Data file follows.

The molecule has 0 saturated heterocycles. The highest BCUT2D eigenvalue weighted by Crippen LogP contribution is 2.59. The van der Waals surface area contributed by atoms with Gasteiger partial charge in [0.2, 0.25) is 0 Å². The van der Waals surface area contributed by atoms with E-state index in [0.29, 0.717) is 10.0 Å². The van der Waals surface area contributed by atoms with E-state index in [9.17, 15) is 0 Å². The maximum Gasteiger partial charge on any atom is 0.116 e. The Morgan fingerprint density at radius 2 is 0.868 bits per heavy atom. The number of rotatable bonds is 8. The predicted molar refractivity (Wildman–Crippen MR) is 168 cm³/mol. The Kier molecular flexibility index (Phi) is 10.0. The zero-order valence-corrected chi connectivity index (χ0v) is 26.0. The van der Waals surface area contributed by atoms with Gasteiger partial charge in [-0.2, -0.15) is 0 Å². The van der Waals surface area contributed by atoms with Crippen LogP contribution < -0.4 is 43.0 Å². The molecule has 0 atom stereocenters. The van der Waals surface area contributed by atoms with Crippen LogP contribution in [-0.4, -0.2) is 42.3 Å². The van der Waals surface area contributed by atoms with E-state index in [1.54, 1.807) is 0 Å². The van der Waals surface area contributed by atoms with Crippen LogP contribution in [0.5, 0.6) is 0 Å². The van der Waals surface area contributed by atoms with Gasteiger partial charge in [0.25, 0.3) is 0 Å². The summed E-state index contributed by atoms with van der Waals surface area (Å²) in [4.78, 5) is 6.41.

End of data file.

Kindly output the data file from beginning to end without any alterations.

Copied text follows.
The molecule has 0 saturated heterocycles. The highest BCUT2D eigenvalue weighted by Crippen LogP contribution is 2.59. The van der Waals surface area contributed by atoms with Gasteiger partial charge in [0.2, 0.25) is 0 Å². The van der Waals surface area contributed by atoms with E-state index in [0.29, 0.717) is 10.0 Å². The van der Waals surface area contributed by atoms with E-state index in [9.17, 15) is 0 Å². The maximum Gasteiger partial charge on any atom is 0.116 e. The Morgan fingerprint density at radius 2 is 0.868 bits per heavy atom. The number of rotatable bonds is 8. The predicted molar refractivity (Wildman–Crippen MR) is 168 cm³/mol. The Kier molecular flexibility index (Phi) is 10.0. The zero-order valence-corrected chi connectivity index (χ0v) is 26.0. The van der Waals surface area contributed by atoms with Gasteiger partial charge in [-0.2, -0.15) is 0 Å². The van der Waals surface area contributed by atoms with Crippen LogP contribution < -0.4 is 43.0 Å². The molecule has 0 atom stereocenters. The van der Waals surface area contributed by atoms with Crippen LogP contribution in [-0.4, -0.2) is 42.3 Å². The van der Waals surface area contributed by atoms with E-state index in [1.54, 1.807) is 0 Å². The van der Waals surface area contributed by atoms with Crippen LogP contribution in [0.5, 0.6) is 0 Å². The van der Waals surface area contributed by atoms with Gasteiger partial charge in [0.25, 0.3) is 0 Å². The summed E-state index contributed by atoms with van der Waals surface area (Å²) in [4.78, 5) is 6.41.